Narrative of the Great Smog of 1952

In December of 1952, the citizens of London woke to an impenetrable fog that covered the city overnight. This was not the first time London had been shrouded in a mist. Since the industrial revolution, London’s natural climate has mixed with smoke, creating a thick smog with a yellowish hue, giving rise to its common nickname, “pea-soup”(20). Because of the regularity of smogs rolling into London, the citizens were not particularly concerned in the beginning. The fog was simply a part of everyday life, or at least that was what the citizens assumed until reports on the deaths started to come out. The fog that coated the city lasted for 5 days, resulting in thousands upon thousands of casualties. By the end of the month, at least 12,000 people were dead, a number which governmental figures initially took steps to hide in an attempt to minimize panic and lesson future action they would have to take. Most of the deaths resulted from the young and old citizens succumbing to attacks of bronchial asthma and pneumonia. 

The smog was everywhere. Survivors say that they could barely see their hands through the denseness if they held it in front of their faces. Danger lurked in every corner amid the smog, so much so that even crossing the street became a feat that the bravest would not dare attempt. This was a particularly dangerous time for those who worked in vehicular transportation. During the time of the incident, London had just opted to replace their cleaner and more renewable buses with shiny and new gas-guzzling vehicles, far worse for the environment(2). Drivers now struggled with learning new machinery among the blinding fog. Both buses and cars were escorted by people carrying large lanterns to signal that the vehicle was coming. In an interview conducted about the fog, Steve Jones, a bus driver claims it felt like  “fog was sticking to the window like paint”(3).  There were, of course, warnings not to drive in the terrible fog, but many did not listen. The official advisory stated that people should try to stay inside due to the visibility issues, but many people still braved the outside world in order to get to their jobs. Perhaps if they knew that vision impairment was not the only risk of the fog, but lung damage and other health issues as well, fewer people would have traversed the mist-laden streets.

This scene is immensely unnerving. Each day the citizens thought that the fog would lift, but continued to persist for those cold 5 nights. To try to stay warm and have access to light, nearly every household lit their coal fireplaces at nights and even into the day. Little to their knowledge, this only made the disaster worse, as coal smoke from fireplaces only contributed to the smog. In the 1900s, the people of London used coal furnaces to heat up their houses, letting toxic fumes seep into the air. Similarly, big factories did the same but on a much larger scale. The pollution in 1952 was immense, and in a normal circumstance, it would simply escape into the atmosphere on the first night of the smog, an anticyclone settled over London, trapping pollution in the city inself, flush against the cobblestone pathways. Burning coal releases sulfur dioxide and nitrogen dioxide, which interact with water droplets that were common in the London skies. Initially, the water particles in the fog were large enough to dilute the acid, forming a near-neutral fog. But as water vapor evaporated, the fog became acidic, eventually concentrating so strongly that breathing it in was enough to damage the lungs(6).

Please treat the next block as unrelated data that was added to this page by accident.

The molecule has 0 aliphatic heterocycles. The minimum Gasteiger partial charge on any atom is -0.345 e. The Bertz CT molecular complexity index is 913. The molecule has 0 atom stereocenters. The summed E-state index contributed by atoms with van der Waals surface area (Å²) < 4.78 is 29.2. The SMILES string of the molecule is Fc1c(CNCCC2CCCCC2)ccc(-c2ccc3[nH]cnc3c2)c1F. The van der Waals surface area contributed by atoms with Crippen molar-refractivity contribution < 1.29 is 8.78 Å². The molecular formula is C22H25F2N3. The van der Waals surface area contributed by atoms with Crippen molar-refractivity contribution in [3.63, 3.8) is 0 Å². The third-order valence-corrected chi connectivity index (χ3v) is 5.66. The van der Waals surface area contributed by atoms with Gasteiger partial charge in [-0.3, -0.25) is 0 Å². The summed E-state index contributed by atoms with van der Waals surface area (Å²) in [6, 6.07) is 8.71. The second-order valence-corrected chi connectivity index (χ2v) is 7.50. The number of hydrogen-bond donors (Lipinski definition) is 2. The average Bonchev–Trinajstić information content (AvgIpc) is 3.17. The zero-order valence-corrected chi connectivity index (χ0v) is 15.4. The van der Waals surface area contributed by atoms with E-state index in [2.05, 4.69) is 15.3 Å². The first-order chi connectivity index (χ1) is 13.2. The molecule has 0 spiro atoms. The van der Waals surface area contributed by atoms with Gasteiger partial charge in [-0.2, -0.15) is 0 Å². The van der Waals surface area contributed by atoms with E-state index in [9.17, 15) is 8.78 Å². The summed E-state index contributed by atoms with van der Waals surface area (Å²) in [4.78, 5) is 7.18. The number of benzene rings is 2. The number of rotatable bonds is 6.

The smog was brutal, especially since its arrival was on the heels of World War II, a time in which the economy was facing a great downfall, and people had other matters on their hands. Many took The Great Smog as a sign of God, which was why a lot of inaction was done at first. A common thought was that the smog was really just a terrible weather incident that God had brought down upon the Londoners, something that they must suffer through until God lifted it(12). 

The Great Smog lasted much longer than anybody imagined, and left a bigger impact on the citizens than the government originally predicted. During that week, 150,000 people were said to ask for admittance into the hospital, but because of the immense number of incoming patients, doctors did not have enough beds, nor the resources to keep all the people safe. Even more upsetting is the long term health implications that came to haunt the citizens forevermore.  Recent studies have been done linking the root of asthma to air pollution, clearly tying in all of the parallels(9). It is intriguing that a disaster like this is not at the forefront of society’s minds, especially considering the encouraging climate activism that came with it. Some steps have been taken following the disaster. Four years after the event, one of the first global clean air legislation was passed. The 1956 Clean Air Act was groundbreaking legislation that inspired environmental shifts towards the regulation of smoke pollution. This legislation was pioneering for environmental movements all over the world.